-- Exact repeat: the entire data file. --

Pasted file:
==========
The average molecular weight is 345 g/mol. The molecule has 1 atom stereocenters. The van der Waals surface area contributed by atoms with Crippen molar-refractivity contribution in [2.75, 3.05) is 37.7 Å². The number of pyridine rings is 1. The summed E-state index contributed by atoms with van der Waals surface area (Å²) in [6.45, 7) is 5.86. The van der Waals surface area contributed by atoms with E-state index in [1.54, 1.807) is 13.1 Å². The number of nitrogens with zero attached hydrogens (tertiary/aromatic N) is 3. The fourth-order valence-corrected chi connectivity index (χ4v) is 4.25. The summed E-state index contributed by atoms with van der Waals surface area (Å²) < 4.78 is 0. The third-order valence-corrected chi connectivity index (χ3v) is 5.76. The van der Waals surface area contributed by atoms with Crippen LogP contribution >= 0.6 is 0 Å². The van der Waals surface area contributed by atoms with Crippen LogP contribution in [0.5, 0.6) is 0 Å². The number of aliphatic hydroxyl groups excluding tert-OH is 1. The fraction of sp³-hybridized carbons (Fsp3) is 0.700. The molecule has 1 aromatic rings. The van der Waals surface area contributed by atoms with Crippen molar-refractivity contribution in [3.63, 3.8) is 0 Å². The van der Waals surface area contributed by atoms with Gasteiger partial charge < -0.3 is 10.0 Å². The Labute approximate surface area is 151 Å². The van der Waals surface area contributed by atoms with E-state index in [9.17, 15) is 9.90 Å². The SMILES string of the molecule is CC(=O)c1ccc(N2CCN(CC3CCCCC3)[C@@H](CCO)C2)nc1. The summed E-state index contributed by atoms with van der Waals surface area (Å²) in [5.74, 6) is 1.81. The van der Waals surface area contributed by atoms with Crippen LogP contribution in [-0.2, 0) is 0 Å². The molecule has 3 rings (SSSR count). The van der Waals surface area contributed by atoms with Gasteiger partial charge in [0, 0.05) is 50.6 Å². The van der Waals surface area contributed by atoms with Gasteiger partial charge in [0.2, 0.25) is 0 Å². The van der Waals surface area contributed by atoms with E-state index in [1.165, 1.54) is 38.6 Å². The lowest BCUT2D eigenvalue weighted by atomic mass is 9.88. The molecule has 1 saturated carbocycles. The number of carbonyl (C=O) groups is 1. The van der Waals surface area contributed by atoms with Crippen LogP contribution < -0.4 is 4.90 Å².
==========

The average molecular weight is 345 g/mol. The molecule has 1 atom stereocenters. The van der Waals surface area contributed by atoms with Crippen molar-refractivity contribution in [2.75, 3.05) is 37.7 Å². The number of pyridine rings is 1. The summed E-state index contributed by atoms with van der Waals surface area (Å²) in [6.45, 7) is 5.86. The van der Waals surface area contributed by atoms with E-state index in [1.54, 1.807) is 13.1 Å². The number of nitrogens with zero attached hydrogens (tertiary/aromatic N) is 3. The fourth-order valence-corrected chi connectivity index (χ4v) is 4.25. The summed E-state index contributed by atoms with van der Waals surface area (Å²) < 4.78 is 0. The third-order valence-corrected chi connectivity index (χ3v) is 5.76. The van der Waals surface area contributed by atoms with Crippen LogP contribution >= 0.6 is 0 Å². The van der Waals surface area contributed by atoms with Crippen LogP contribution in [0.5, 0.6) is 0 Å². The number of aliphatic hydroxyl groups excluding tert-OH is 1. The fraction of sp³-hybridized carbons (Fsp3) is 0.700. The molecule has 1 aromatic rings. The van der Waals surface area contributed by atoms with Crippen molar-refractivity contribution in [3.63, 3.8) is 0 Å². The van der Waals surface area contributed by atoms with Gasteiger partial charge < -0.3 is 10.0 Å². The Labute approximate surface area is 151 Å². The van der Waals surface area contributed by atoms with E-state index in [9.17, 15) is 9.90 Å². The SMILES string of the molecule is CC(=O)c1ccc(N2CCN(CC3CCCCC3)[C@@H](CCO)C2)nc1. The summed E-state index contributed by atoms with van der Waals surface area (Å²) in [5.74, 6) is 1.81. The van der Waals surface area contributed by atoms with Crippen LogP contribution in [-0.2, 0) is 0 Å². The molecule has 3 rings (SSSR count). The van der Waals surface area contributed by atoms with Gasteiger partial charge in [0, 0.05) is 50.6 Å². The van der Waals surface area contributed by atoms with Gasteiger partial charge in [0.2, 0.25) is 0 Å². The van der Waals surface area contributed by atoms with E-state index in [1.165, 1.54) is 38.6 Å². The lowest BCUT2D eigenvalue weighted by atomic mass is 9.88. The molecule has 1 saturated carbocycles. The number of carbonyl (C=O) groups is 1. The van der Waals surface area contributed by atoms with Crippen LogP contribution < -0.4 is 4.90 Å².